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Microsoft's big decision: Who gets a free upgrade to Windows 10?

Gregg Keizer | Jan. 6, 2015
'Single greatest test' for 2015 is whether it can charge consumers for its OS, says analyst.

Option C: Free upgrades to all consumers, and possibly free licenses to all consumer PC OEMs, too, while continuing to charge for enterprise-grade licenses, would be the most radical move.

The options could be combined, so that Microsoft, for example, selects B but also applies C, giving a free Windows 7-to-Windows 10 upgrade to consumers only.

Not surprisingly, these options come with trade-offs and long-term implications.

Under any of its free upgrade options, Microsoft will surrender varying amounts of revenue, with the smallest hit from A, much more from B and the largest, by far, from C. With between hundreds of millions and billions of dollars at stake, revenue drop-off certainly has to have been at the fore of the firm's deliberations.

Turner denied that Windows would be a "loss leader," implying that Microsoft would not make the OS free across the board. Even under the biggest break with the past, Option C, Microsoft would still charge some customers -- those in the enterprise -- for upgrades or new licenses. That leaves the company lots of maneuvering room.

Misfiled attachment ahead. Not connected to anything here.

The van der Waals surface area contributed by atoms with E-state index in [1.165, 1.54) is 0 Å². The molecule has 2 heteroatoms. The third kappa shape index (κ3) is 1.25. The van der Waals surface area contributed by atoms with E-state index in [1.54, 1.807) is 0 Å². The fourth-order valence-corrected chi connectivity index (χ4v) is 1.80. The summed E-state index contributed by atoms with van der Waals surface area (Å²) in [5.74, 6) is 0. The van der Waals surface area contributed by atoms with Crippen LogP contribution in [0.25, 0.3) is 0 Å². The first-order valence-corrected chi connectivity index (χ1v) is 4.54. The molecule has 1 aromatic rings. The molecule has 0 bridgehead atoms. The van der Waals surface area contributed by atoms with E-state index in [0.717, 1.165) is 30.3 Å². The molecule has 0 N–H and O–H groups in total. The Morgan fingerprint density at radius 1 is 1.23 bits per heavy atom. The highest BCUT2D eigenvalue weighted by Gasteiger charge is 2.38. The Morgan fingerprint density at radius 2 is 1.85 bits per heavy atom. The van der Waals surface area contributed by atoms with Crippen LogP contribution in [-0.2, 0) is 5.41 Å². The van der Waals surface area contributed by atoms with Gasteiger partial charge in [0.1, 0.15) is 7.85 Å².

Windows class warfare?
Creating customer classes -- consumer on one hand, commercial on the other -- by giving the former free upgrades but making the latter continue to pay, also could be risky: As with the OEM-customer pricing disparity, enterprises might balk, especially if they're asked to pay even more for their Software Assurance annuity plans, as some experts believe will happen.

On Microsoft's side, however, is the fact that businesses have little alternative to Windows for their PCs, and although they might grumble at paying for upgrades when consumers get them for free, they will have to bite the bullet and pony up.

If Microsoft does choose Option C, or one of the others but limit the free deal to consumers, it would probably proffer a less-capable version of Windows 10 as the upgrade, one that omitted domain joining and other enterprise-grade features found only in Windows' Enterprise, Pro and Professional editions. That would let it continue to charge Windows 10 customers who need those business tools, much like it now does for Office on the iPad.

Also on the decision scale are Microsoft's relationships with its OEMs. Traditionally, computer makers have used each new edition of Windows to shill systems, knowing that most customers do not upgrade, but instead buy a new PC after Microsoft rolls out a new OS. By giving away upgrades to Windows 10, especially if the eligible include Windows 7 users, Microsoft would essentially dump that sales tool.

OEMs would rightfully see any broad-based free upgrade as a threat, something doubly difficult for them to swallow during the current tough times for personal computers.


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